Drinking Tea in Groups is Good for the Environment!

Steaming Tea Kettle on StoveAs you know, we learned that by delivering our teas in our new paperboard canisters (instead of our previous steel containers), we cut the carbon footprint of tea delivery by approximately 80%.  We’re very excited about this, but, of course, it’s only one piece of the story.  We also learned that, pound-for-pound, the energy required to brew the tea once it reached the customer rivaled that of delivering it to them in the first place (in our new-and-improved packaging)! 

Now, unless your super-power is to boil water spontaneously, energy will certainly be required to boil (or nearly boil) water to brew tea in the traditional fashion.  So what’s an environmentally-conscious tea drinker to do?  Here are a few suggestions:

  • Only heat as much water in your kettle as you need for the amount of tea you’re making.  In other words, don’t boil a full kettle for a single cup of tea!
  • If you’re making iced tea, experiment with cold-brewing your tea in the refrigerator (results may vary depending upon the type of tea you’re brewing, however).
  • If you’re going to be brewing tea one cup at a time over the course of a day, consider using an insulated electric kettle instead of the stove — we haven’t tested this one yet, but I have a suspicion that it would result in lower energy consumption.
  • Last, but not least, make the most of that energy used to heat your water, and brew tea in groups – it’s certainly going to be more efficient to brew one large pot of tea than several individual cups!

February 14 2008 03:24 pm | Energy and Tea Preparation

9 Responses to “Drinking Tea in Groups is Good for the Environment!”

  1. Jason Rakowski on 14 Feb 2008 at 3:34 pm #

    I found your site on technorati and read a few of your other posts. Keep up the good work. I just added your RSS feed to my Google News Reader. Looking forward to reading more from you.

    Jason Rakowski

  2. Scientific Ink » links for 2008-02-20 - not particularly objective musings on odds and ends - Dunrie Greiling, Ann Arbor, MI 48103 on 20 Feb 2008 at 6:31 pm #

    [...] Drinking Tea in Groups is Good for the Environment! Now, unless your super-power is to boil water spontaneously, energy will certainly be required to boil (or nearly boil) water to brew tea in the traditional fashion. So what’s an environmentally-conscious tea drinker to do? Only heat as much water in (tags: tea green sustainability community) [...]

  3. Chris on 23 Feb 2008 at 3:47 pm #

    What about microwaving?

  4. Sarah on 01 Apr 2008 at 11:43 pm #

    I have also read that just preparing the water for the necessary tea temperature for white tea or green tea is lower in temperature therefore reducing the energy impact. There is also a certain amount of gratitude that I have read on http://artoftea.com/wordpress/2007/06/24/sado-or-chado/ which brings in the intention of preparing a perfect cup of tea.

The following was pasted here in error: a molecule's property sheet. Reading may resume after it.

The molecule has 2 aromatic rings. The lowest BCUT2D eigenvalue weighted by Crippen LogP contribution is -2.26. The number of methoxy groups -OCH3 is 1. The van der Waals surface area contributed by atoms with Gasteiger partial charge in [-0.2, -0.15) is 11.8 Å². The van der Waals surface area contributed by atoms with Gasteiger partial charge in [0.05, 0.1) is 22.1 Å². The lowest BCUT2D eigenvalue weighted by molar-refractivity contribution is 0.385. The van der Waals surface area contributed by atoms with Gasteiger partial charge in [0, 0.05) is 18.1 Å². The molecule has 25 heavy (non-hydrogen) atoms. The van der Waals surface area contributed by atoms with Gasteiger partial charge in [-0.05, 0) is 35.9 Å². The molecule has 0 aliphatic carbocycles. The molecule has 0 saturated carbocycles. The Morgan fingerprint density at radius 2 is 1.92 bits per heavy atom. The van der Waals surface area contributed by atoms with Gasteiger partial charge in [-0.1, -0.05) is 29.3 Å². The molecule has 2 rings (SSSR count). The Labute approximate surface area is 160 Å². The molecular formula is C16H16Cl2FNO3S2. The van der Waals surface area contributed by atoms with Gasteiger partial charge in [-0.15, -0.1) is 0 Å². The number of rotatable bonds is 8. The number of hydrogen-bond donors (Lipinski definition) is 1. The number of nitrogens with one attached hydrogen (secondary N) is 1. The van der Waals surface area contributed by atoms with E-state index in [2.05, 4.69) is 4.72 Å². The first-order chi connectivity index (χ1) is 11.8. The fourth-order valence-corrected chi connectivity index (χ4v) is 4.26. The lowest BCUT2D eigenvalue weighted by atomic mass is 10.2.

5. Gil on 05 Jun 2008 at 9:16 am #

    Has anyone actually calculated the carbon footprint of a cup of tea?
    By that I mean, from production to disposal or even more ambitious from raw material to disposal?

  6. Marilee on 10 Nov 2009 at 10:09 am #

    I feel a little hesitant to say this, because I know that it’s considered traditional and “proper” to heat your water in a kettle, but I heat my water-just the amount that I need for the cup of tea-in a glass cup in the microwave, then put in the tea, and cover the cup to let it steep. I then pour the tea through a strainer into my teacup. I’m not sure how much energy this saves over heating the water in a kettle, but I would think it might be at least half.

  7. Barbara on 10 Nov 2009 at 12:57 pm #

    I believe that the electric kettles are the most energy efficient way of boiling water….of course they are pretty much all made in China, so there’s that.

  8. Donn Griffith on 18 Jan 2011 at 9:41 am #

    I have instant hot water with RO (reverse osmosis water)I have a stainless tank and I do not know whether it is more energy efficient than other heating methods but I save time and my personal energy.There are many ways to look at energy saving but in the chain of actions related to any activity, there is energy involved which may be hidden from view. The components have manufacturing energy, electricity has coal, gas, nuclear or other energy and the chain goes on. I do not trust the carbon credit theories as they are more reflective of measurements in the last stages in the chain of events. There is energy used at every step and may not be measurable. Politicians have there own way to measure energy.

  9. Donn Griffith on 20 Jan 2011 at 8:05 pm #

    Energy is neither created or destroyed according to Einstein. Therefore the energy use seems to be a choice and a continuum that neither creates or destroys the existence of the energy. Energy takes many forms and its use is a choice that removes it from another user at that time and perhaps transfers it to another form containing the energy. Energy is seen in a living organism and in various forms in nature around us. We need to make good choices in using the energy we have access to use.

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